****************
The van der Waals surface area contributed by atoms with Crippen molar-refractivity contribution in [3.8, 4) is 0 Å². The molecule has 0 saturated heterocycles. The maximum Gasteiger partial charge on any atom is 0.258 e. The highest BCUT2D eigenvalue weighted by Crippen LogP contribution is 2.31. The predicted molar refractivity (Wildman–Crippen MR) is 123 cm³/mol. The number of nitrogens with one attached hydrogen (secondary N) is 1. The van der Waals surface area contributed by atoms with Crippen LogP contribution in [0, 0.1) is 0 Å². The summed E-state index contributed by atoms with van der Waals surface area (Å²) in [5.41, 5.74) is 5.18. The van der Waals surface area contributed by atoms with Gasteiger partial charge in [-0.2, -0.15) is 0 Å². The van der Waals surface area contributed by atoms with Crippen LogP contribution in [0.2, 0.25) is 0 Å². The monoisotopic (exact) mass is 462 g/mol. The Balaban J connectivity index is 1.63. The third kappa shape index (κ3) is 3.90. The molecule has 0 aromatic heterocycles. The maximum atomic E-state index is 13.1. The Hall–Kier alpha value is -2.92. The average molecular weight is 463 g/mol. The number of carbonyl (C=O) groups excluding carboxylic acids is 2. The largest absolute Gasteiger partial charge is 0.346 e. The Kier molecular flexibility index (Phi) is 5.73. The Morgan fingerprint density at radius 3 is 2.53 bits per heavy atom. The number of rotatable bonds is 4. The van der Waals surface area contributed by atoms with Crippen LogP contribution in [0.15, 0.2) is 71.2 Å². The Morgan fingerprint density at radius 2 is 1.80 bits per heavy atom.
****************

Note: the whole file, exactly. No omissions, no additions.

The van der Waals surface area contributed by atoms with Crippen molar-refractivity contribution in [3.8, 4) is 0 Å². The molecule has 0 saturated heterocycles. The maximum Gasteiger partial charge on any atom is 0.258 e. The highest BCUT2D eigenvalue weighted by Crippen LogP contribution is 2.31. The predicted molar refractivity (Wildman–Crippen MR) is 123 cm³/mol. The number of nitrogens with one attached hydrogen (secondary N) is 1. The van der Waals surface area contributed by atoms with Crippen LogP contribution in [0, 0.1) is 0 Å². The summed E-state index contributed by atoms with van der Waals surface area (Å²) in [5.41, 5.74) is 5.18. The van der Waals surface area contributed by atoms with Gasteiger partial charge in [-0.2, -0.15) is 0 Å². The van der Waals surface area contributed by atoms with Crippen LogP contribution in [0.2, 0.25) is 0 Å². The monoisotopic (exact) mass is 462 g/mol. The Balaban J connectivity index is 1.63. The third kappa shape index (κ3) is 3.90. The molecule has 0 aromatic heterocycles. The maximum atomic E-state index is 13.1. The Hall–Kier alpha value is -2.92. The average molecular weight is 463 g/mol. The number of carbonyl (C=O) groups excluding carboxylic acids is 2. The largest absolute Gasteiger partial charge is 0.346 e. The Kier molecular flexibility index (Phi) is 5.73. The Morgan fingerprint density at radius 3 is 2.53 bits per heavy atom. The number of rotatable bonds is 4. The van der Waals surface area contributed by atoms with Crippen LogP contribution in [0.15, 0.2) is 71.2 Å². The Morgan fingerprint density at radius 2 is 1.80 bits per heavy atom.